- In light of all of the above, the Commission finds that there is no substantial doubt as to the correctness of the conclusion in the Decision that TCI acted in violation of subsection 27(2) of the Act. However, the Commission confirms that those determinations relate only to TCI’s provision of basic toll and mobile wireless services.
Should the Commission consider whether TCI violated section 36 of the Act?
Positions of parties
- Iristel submitted that regardless of any finding that the Commission may have reached regarding subsection 27(2) of the Act, TCI clearly violated section 36 of the Act by not obtaining Commission approval to reduce capacity on certain toll circuits, thereby preventing some calls to Iristel’s 867 NPA numbers from being completed. Iristel submitted that section 36 is an unambiguously clear prohibition on a Canadian carrier controlling the content or influencing the meaning or purpose of telecommunications carried for it by the public without Commission authorization. The Commission cannot forbear from the exercise of its powers under section 36. Therefore, regardless of the Commission’s determinations with respect to TCI’s arguments regarding the scope of previous forbearance orders relating to toll services, the Commission should consider whether TCI’s reduction of capacity on certain toll circuits violated section 36.
- TCI argued that section 36 of the Act is not relevant to the issues it raised in its review and vary application, which relates to the Commission’s interpretation and application of subsection 27(2) of the Act. Section 36 engages distinct issues, and it is inadmissible to bring them in when considering the merits of TCI’s application.
Commission’s analysis and determinations
- In the Decision, the Commission determined that it was not necessary to address the question of compliance with section 36 of the Act given that it had determined that TCI violated subsection 27(2) of the Act. Neither TCI nor Iristel filed a review and vary application pertaining to the Commission’s determination that it was not necessary to address section 36 of the Act.
- In the Commission’s view, it had the discretion in the proceeding leading to the Decision to determine that it was not necessary to address whether TCI was in violation of section 36 of the Act, given the Commission’s finding that the activity in question was in violation of subsection 27(2) of the Act. The Commission considers that it is also not necessary to address the matter of section 36 of the Act in this proceeding.
- In light of all of the above, the Commission denies TCI’s request to review and vary the Decision.
- The 2019 Policy DirectionFootnote 14 states that the Commission, in exercising its powers and performing its duties under the Act, must implement the Canadian telecommunications policy objectives set out in section 7 of the Act, in accordance with paragraphs 1(a) and (b) of the 2019 Policy Direction.
- The Commission considers that denying TCI’s application to review and vary its determination in the Decision that TCI unduly discriminated against Iristel, Iristel’s customers, and TCI’s own customers when it reduced the capacity of its toll circuits to Iristel’s customers located in the 867 NPA will advance its objectives to (i) render reliable and affordable telecommunications services of high quality accessible to Canadians in both urban and rural areas in all regions of Canada; and (ii) enhance the efficiency and competitiveness, at the national and international levels, of Canadian telecommunications. Further, the Commission’s determinations will enhance and protect the rights of consumers in their relationships with telecommunications service providers, including rights related to accessibility. By denying TCI’s application, the Commission is confirming that Canadian carriers are not permitted to use unauthorized self-help actions that hinder the ability of Canadian consumers to successfully initiate or receive telephone calls placed from or destined to locations within Canada, and thus affect the reliability, efficiency, and quality of telecommunications services in Canada.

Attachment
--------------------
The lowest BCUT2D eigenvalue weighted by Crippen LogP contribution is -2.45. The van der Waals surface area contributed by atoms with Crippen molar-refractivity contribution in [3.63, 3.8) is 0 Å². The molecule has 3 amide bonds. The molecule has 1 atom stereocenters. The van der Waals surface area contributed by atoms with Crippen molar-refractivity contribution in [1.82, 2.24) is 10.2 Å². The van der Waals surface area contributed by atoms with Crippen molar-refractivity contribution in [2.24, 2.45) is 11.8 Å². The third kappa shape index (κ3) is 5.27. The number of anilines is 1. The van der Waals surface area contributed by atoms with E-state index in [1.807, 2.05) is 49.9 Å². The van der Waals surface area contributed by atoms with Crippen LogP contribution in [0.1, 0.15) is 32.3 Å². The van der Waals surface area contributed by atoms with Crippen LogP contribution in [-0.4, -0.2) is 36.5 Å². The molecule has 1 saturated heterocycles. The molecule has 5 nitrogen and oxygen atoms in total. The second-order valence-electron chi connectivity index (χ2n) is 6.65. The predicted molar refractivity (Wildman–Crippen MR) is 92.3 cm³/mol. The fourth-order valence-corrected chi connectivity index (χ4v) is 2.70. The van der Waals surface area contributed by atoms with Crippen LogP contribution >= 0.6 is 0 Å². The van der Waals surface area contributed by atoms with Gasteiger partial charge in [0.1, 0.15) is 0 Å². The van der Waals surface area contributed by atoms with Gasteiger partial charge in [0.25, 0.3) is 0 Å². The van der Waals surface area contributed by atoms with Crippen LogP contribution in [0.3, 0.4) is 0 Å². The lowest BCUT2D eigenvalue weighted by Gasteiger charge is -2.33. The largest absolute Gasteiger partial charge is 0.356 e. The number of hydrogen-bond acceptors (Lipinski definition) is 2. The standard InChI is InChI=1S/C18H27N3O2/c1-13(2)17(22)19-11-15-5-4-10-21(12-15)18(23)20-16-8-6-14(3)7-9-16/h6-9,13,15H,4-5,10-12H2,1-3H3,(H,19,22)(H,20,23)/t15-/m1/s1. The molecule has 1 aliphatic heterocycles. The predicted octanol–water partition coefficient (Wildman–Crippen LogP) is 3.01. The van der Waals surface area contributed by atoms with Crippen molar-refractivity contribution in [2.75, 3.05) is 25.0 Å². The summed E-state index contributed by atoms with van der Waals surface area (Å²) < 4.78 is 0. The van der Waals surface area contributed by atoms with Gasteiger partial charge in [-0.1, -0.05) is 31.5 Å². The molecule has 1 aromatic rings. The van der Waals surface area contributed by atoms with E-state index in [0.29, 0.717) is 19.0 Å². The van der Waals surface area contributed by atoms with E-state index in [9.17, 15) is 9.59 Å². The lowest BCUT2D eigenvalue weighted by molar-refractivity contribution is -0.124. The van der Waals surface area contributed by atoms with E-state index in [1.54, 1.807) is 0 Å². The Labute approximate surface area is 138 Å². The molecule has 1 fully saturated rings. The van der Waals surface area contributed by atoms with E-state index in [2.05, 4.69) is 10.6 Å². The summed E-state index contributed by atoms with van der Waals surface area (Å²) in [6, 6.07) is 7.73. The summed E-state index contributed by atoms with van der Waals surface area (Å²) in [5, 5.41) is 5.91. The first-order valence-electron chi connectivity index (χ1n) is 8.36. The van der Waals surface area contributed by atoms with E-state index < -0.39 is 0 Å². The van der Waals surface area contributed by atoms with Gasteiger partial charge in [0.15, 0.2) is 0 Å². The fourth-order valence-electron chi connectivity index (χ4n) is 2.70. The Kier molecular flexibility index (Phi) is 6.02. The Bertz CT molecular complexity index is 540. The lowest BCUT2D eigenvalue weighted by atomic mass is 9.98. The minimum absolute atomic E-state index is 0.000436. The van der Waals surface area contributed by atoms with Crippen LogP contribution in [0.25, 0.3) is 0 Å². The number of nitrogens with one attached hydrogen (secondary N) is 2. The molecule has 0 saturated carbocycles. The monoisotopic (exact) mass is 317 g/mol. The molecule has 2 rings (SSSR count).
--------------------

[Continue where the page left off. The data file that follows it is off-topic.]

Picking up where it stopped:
- Canadian Network Operators Consortium Inc. – Application for relief regarding conduct relating to Technicolor cable modems by Bragg Communications Incorporated, carrying on business as Eastlink, Telecom Decision CRTC 2020-355, 21 October 2020
- Call for comments – Imposition of Administrative Monetary Penalties on Iristel Inc. and TELUS Communications Inc. in relation to the routing and termination of phone calls to the 867 area code in Northern Canada, Telecom Notice of Consultation CRTC 2020-269, 14 August 2020; as amended by Telecom Notices of Consultation CRTC 2020-269-1, 11 September 2020; and 2020-269-2, 1 December 2021
- Iris Technologies Inc. and TELUS Communications Inc. – Applications for final relief regarding the termination of traffic to certain 867 numbering plan area telephone numbers, Telecom Decision CRTC 2020-268, 14 August 2020
- Bell Canada and Northwestel Inc. – Request for implementation of a traffic stimulation regulatory framework, Telecom Decision CRTC 2017-457, 20 December 2017
- Revised guidelines for review and vary applications, Telecom Information Bulletin CRTC 2011-214, 25 March 2011
- Part VII application by Superior Wireless Inc. against TBayTel alleging unjust discrimination, Telecom Decision CRTC 2006-33, 25 May 2006
- Union des consommateurs, Public Interest Advocacy Centre and Option Consommateurs – Automatic dialers and modem hijacking, Telecom Decision CRTC 2005-13, 9 March 2005
- Call-Net Enterprises Inc. – Request to lift restrictions on the provision of retail digital subscriber line Internet services, Telecom Decision CRTC 2003-49, 21 July 2003
- Application by Microcell regarding alleged contraventions of section 27(2) of the Telecommunications Act by Rogers Wireless and Bell Mobility, Telecom Decision CRTC 2003-26, 28 April 2003
- Telecom Order CRTC 99-991, 13 October 1999
- Forbearance – Regulation of toll services provided by incumbent telephone companies, Telecom Decision CRTC 97-19, 18 December 1997; as amended by Telecom Decision CRTC 97-19-1, 9 March 1998